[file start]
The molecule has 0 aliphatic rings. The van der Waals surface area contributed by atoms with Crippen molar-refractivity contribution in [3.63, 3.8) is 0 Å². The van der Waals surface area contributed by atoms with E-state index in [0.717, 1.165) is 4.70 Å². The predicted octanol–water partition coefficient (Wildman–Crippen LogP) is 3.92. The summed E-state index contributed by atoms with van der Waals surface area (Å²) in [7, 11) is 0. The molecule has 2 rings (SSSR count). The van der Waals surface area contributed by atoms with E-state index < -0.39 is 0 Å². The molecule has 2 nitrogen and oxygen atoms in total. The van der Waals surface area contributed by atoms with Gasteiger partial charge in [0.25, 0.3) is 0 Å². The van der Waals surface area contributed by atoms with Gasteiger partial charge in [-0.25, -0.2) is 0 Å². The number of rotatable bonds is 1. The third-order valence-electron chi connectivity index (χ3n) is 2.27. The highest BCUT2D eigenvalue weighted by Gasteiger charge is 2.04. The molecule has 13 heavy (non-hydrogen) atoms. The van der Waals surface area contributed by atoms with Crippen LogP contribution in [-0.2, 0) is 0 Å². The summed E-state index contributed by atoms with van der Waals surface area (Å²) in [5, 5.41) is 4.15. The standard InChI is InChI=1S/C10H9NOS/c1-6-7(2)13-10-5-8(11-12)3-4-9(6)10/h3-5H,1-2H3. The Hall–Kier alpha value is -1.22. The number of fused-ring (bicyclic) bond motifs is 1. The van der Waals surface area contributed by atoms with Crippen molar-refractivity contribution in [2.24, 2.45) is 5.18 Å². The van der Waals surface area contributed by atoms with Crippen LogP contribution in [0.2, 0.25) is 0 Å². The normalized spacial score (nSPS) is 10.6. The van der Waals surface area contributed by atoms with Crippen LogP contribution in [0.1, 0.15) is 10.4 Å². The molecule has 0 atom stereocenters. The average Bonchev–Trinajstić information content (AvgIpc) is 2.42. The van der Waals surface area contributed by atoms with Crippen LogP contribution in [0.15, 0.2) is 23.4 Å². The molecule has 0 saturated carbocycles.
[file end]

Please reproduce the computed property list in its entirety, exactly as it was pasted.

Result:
The molecule has 0 aliphatic rings. The van der Waals surface area contributed by atoms with Crippen molar-refractivity contribution in [3.63, 3.8) is 0 Å². The van der Waals surface area contributed by atoms with E-state index in [0.717, 1.165) is 4.70 Å². The predicted octanol–water partition coefficient (Wildman–Crippen LogP) is 3.92. The summed E-state index contributed by atoms with van der Waals surface area (Å²) in [7, 11) is 0. The molecule has 2 rings (SSSR count). The van der Waals surface area contributed by atoms with E-state index < -0.39 is 0 Å². The molecule has 2 nitrogen and oxygen atoms in total. The van der Waals surface area contributed by atoms with Gasteiger partial charge in [0.25, 0.3) is 0 Å². The van der Waals surface area contributed by atoms with Gasteiger partial charge in [-0.25, -0.2) is 0 Å². The number of rotatable bonds is 1. The third-order valence-electron chi connectivity index (χ3n) is 2.27. The highest BCUT2D eigenvalue weighted by Gasteiger charge is 2.04. The molecule has 13 heavy (non-hydrogen) atoms. The van der Waals surface area contributed by atoms with Crippen LogP contribution in [-0.2, 0) is 0 Å². The summed E-state index contributed by atoms with van der Waals surface area (Å²) in [5, 5.41) is 4.15. The standard InChI is InChI=1S/C10H9NOS/c1-6-7(2)13-10-5-8(11-12)3-4-9(6)10/h3-5H,1-2H3. The Hall–Kier alpha value is -1.22. The number of fused-ring (bicyclic) bond motifs is 1. The van der Waals surface area contributed by atoms with Crippen molar-refractivity contribution in [2.24, 2.45) is 5.18 Å². The van der Waals surface area contributed by atoms with Crippen LogP contribution in [0.2, 0.25) is 0 Å². The normalized spacial score (nSPS) is 10.6. The van der Waals surface area contributed by atoms with Crippen LogP contribution in [0.1, 0.15) is 10.4 Å². The molecule has 0 atom stereocenters. The average Bonchev–Trinajstić information content (AvgIpc) is 2.42. The van der Waals surface area contributed by atoms with Crippen LogP contribution in [0.15, 0.2) is 23.4 Å². The molecule has 0 saturated carbocycles.